Nokia Confirms It’s Looking At HQ Sale, May Lease It Back, No Plans To Leave Finland

As beleaguered handset maker Nokia continues to downsize its operations to conserve cash, the handset maker is looking to sell its global headquarters in Espoo, Finland for a price of up to $387 million (€300 million). The news was first reported by the Finnish-language Helsingen Sanomat, with the real-estate price estimate coming from Ilta-Sanomat. A Nokia spokesperson has confirmed to TechCrunch that it is evaluating this option, but that it may end up leasing back the same building, and in any case has no plans to leave Finland in the process.

“As we said during Q2 results, Nokia is re-evaluating all non-core operations, including its real estate. However, we do not have any plans to move our headquarters,” a spokesperson said in an email (emphasis Nokia’s). “As with most companies whose core business is not in owning real estate, it makes common business sense not to tie assets in real estate property but rather invest and focus in its core operations.

“Divesting real estate is an entirely different thing compared to the location of the headquarters. As we have said many times before, we have no plans to move our headquarters.”

He points out that selling and re-leasing property is “not unusual” in Finland, with Kone doing the same in Keilaniemi in 2007. Similarly, UPM sold their headquarters in 2006 and Stora Enso did the same in 2008.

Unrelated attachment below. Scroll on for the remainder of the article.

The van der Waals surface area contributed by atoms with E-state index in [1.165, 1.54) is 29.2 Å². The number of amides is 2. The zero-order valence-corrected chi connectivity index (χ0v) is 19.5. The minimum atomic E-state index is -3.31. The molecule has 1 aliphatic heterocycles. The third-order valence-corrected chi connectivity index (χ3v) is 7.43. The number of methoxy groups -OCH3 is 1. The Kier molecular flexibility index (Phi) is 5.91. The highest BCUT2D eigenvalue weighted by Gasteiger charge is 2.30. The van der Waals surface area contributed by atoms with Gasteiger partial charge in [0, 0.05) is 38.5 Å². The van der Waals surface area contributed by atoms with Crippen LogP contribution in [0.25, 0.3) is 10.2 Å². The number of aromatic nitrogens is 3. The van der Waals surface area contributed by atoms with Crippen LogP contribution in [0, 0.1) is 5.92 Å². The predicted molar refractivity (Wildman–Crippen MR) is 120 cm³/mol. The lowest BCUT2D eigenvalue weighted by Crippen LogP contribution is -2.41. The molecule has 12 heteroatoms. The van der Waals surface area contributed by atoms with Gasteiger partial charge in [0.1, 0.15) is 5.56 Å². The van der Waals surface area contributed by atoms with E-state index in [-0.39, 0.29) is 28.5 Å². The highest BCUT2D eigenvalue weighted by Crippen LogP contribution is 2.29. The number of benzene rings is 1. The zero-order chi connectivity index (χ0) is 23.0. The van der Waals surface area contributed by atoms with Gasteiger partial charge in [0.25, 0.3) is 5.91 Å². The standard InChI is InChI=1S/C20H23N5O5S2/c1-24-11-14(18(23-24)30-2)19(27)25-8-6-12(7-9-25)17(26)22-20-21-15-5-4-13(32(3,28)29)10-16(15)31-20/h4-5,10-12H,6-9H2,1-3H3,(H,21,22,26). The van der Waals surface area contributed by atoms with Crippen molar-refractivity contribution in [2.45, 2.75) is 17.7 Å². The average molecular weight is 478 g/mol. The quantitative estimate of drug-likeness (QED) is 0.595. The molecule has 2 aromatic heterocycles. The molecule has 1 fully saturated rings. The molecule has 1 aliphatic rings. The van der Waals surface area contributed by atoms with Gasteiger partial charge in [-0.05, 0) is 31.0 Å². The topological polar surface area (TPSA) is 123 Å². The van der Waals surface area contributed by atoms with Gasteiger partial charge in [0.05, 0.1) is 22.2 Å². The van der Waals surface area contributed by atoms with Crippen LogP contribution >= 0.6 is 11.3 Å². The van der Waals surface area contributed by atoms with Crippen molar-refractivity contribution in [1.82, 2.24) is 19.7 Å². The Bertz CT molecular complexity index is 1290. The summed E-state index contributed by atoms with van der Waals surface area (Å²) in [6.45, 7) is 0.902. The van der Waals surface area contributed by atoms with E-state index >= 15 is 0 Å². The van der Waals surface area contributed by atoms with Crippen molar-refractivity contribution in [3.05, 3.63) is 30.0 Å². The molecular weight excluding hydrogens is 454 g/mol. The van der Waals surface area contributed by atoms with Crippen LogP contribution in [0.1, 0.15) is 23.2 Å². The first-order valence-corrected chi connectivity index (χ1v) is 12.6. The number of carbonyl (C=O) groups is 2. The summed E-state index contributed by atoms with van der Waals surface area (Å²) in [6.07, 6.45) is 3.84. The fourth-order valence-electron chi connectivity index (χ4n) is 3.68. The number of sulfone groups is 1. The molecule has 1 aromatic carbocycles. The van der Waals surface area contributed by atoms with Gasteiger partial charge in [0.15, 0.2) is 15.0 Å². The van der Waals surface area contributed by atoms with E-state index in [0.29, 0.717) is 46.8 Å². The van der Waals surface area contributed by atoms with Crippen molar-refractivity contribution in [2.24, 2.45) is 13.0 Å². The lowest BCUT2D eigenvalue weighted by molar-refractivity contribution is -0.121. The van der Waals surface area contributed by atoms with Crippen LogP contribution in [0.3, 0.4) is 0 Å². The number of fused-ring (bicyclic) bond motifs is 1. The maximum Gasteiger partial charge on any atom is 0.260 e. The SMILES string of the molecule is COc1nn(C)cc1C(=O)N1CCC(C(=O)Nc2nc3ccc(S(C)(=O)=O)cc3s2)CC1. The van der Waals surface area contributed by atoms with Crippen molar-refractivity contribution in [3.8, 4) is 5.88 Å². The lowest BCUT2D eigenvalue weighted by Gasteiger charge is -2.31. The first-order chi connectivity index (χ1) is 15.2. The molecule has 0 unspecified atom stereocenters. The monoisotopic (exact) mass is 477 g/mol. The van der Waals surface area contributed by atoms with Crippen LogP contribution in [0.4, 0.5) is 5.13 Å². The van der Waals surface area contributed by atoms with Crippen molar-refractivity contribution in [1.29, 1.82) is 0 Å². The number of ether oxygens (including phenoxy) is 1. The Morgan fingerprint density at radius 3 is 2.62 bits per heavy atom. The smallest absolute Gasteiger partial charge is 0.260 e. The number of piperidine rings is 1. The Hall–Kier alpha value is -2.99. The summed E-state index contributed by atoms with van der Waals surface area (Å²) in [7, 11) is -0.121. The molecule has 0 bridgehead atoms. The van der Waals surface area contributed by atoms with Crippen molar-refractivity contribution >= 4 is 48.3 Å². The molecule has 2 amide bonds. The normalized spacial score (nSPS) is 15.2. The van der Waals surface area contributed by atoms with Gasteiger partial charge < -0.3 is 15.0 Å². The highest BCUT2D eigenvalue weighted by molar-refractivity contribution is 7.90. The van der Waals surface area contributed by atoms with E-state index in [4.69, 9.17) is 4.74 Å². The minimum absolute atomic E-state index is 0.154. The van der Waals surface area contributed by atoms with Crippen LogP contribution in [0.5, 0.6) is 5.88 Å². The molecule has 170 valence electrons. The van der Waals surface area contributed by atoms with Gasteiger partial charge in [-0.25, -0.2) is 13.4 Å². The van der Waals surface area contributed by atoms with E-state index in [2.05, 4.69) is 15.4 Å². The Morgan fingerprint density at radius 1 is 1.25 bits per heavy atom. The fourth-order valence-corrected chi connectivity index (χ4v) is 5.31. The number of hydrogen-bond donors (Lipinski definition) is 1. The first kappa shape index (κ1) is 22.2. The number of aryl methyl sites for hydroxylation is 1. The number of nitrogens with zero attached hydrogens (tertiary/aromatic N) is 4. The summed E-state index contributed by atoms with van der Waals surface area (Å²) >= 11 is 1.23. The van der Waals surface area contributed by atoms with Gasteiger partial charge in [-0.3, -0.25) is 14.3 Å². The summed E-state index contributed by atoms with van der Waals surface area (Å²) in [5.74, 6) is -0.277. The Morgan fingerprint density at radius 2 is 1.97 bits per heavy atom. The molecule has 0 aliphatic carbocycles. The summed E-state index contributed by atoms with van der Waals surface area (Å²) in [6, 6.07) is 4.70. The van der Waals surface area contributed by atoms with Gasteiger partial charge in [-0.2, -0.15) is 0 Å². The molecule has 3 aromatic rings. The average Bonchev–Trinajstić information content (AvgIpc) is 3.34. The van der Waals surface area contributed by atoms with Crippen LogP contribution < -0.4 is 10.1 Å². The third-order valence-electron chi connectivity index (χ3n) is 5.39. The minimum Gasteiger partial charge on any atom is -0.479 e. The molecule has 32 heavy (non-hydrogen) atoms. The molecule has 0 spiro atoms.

“It’s just a case of looking at our options when it comes to real estate and beyond,” he told TechCrunch.

Nokia is planning to cut some $2 billion in costs by the end of 2013. That has included some 10,000 jobs, several factories, and other assets such as its Qt development platform operations as well as patents. And although Nokia is a flagship Finnish business, there have been other signs that it is downsizing its presence in that country. Among the factories that have been closed down globally is the last one remaining in Finland.

Nokia’s move to turn itself around has been built around the company’s new smartphone devices build on Microsoft’s Windows Phone operating system, as well as deals for its smaller business in maps. Last quarter’s earnings showed that so far this strategy is slow in developing. It said it had sold 4 million Lumia Windows Phone devices, with feature phones still its biggest growth segment.

[Photo: Flickr]